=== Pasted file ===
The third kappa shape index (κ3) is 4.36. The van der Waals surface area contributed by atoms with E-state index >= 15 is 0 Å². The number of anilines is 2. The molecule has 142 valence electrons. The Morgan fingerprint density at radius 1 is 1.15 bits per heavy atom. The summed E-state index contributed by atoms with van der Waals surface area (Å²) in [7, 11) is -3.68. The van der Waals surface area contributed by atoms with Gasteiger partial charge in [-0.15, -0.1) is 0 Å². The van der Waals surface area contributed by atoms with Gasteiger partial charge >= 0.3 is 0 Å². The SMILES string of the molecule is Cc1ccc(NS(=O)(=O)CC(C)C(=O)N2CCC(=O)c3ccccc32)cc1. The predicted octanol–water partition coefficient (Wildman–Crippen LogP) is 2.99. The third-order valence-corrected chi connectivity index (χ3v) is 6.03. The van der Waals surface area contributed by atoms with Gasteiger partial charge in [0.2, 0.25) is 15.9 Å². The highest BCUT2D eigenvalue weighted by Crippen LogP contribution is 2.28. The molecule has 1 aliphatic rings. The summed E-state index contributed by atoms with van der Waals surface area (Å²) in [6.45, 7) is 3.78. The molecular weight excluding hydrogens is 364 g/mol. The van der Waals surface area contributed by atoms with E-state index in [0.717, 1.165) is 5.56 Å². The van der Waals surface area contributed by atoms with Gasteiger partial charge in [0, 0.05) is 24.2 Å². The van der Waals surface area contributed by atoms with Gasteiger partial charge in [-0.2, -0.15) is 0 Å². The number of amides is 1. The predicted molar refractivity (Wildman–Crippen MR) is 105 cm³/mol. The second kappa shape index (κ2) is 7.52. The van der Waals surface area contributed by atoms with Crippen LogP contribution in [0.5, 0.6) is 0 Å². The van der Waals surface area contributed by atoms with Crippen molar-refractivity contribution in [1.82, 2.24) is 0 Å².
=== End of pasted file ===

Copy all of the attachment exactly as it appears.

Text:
The third kappa shape index (κ3) is 4.36. The van der Waals surface area contributed by atoms with E-state index >= 15 is 0 Å². The number of anilines is 2. The molecule has 142 valence electrons. The Morgan fingerprint density at radius 1 is 1.15 bits per heavy atom. The summed E-state index contributed by atoms with van der Waals surface area (Å²) in [7, 11) is -3.68. The van der Waals surface area contributed by atoms with Gasteiger partial charge in [-0.15, -0.1) is 0 Å². The van der Waals surface area contributed by atoms with Gasteiger partial charge >= 0.3 is 0 Å². The SMILES string of the molecule is Cc1ccc(NS(=O)(=O)CC(C)C(=O)N2CCC(=O)c3ccccc32)cc1. The predicted octanol–water partition coefficient (Wildman–Crippen LogP) is 2.99. The third-order valence-corrected chi connectivity index (χ3v) is 6.03. The van der Waals surface area contributed by atoms with Gasteiger partial charge in [0.2, 0.25) is 15.9 Å². The highest BCUT2D eigenvalue weighted by Crippen LogP contribution is 2.28. The molecule has 1 aliphatic rings. The summed E-state index contributed by atoms with van der Waals surface area (Å²) in [6.45, 7) is 3.78. The molecular weight excluding hydrogens is 364 g/mol. The van der Waals surface area contributed by atoms with E-state index in [0.717, 1.165) is 5.56 Å². The van der Waals surface area contributed by atoms with Gasteiger partial charge in [0, 0.05) is 24.2 Å². The van der Waals surface area contributed by atoms with Gasteiger partial charge in [-0.2, -0.15) is 0 Å². The number of amides is 1. The predicted molar refractivity (Wildman–Crippen MR) is 105 cm³/mol. The second kappa shape index (κ2) is 7.52. The van der Waals surface area contributed by atoms with Crippen LogP contribution in [0.5, 0.6) is 0 Å². The van der Waals surface area contributed by atoms with Crippen molar-refractivity contribution in [1.82, 2.24) is 0 Å².